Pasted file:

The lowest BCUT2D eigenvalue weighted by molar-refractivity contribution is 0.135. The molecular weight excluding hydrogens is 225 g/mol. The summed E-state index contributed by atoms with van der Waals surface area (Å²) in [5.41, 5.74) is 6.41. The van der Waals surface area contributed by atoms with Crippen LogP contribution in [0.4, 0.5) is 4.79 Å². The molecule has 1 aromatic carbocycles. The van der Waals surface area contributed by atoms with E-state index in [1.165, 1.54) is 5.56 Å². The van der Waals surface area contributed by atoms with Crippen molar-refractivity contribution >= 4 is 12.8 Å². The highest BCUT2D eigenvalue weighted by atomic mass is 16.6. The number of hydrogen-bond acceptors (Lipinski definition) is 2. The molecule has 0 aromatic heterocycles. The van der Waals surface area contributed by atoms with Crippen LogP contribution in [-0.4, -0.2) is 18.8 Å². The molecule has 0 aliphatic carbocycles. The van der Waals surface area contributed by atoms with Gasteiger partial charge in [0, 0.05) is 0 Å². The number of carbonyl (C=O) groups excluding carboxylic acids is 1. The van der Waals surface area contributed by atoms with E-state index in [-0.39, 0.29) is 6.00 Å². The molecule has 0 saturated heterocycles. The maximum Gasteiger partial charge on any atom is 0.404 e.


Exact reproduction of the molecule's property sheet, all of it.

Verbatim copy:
The lowest BCUT2D eigenvalue weighted by molar-refractivity contribution is 0.135. The molecular weight excluding hydrogens is 225 g/mol. The summed E-state index contributed by atoms with van der Waals surface area (Å²) in [5.41, 5.74) is 6.41. The van der Waals surface area contributed by atoms with Crippen LogP contribution in [0.4, 0.5) is 4.79 Å². The molecule has 1 aromatic carbocycles. The van der Waals surface area contributed by atoms with E-state index in [1.165, 1.54) is 5.56 Å². The van der Waals surface area contributed by atoms with Crippen molar-refractivity contribution >= 4 is 12.8 Å². The highest BCUT2D eigenvalue weighted by atomic mass is 16.6. The number of hydrogen-bond acceptors (Lipinski definition) is 2. The molecule has 0 aromatic heterocycles. The van der Waals surface area contributed by atoms with Crippen LogP contribution in [-0.4, -0.2) is 18.8 Å². The molecule has 0 aliphatic carbocycles. The van der Waals surface area contributed by atoms with Gasteiger partial charge in [0, 0.05) is 0 Å². The number of carbonyl (C=O) groups excluding carboxylic acids is 1. The van der Waals surface area contributed by atoms with E-state index in [-0.39, 0.29) is 6.00 Å². The molecule has 0 saturated heterocycles. The maximum Gasteiger partial charge on any atom is 0.404 e.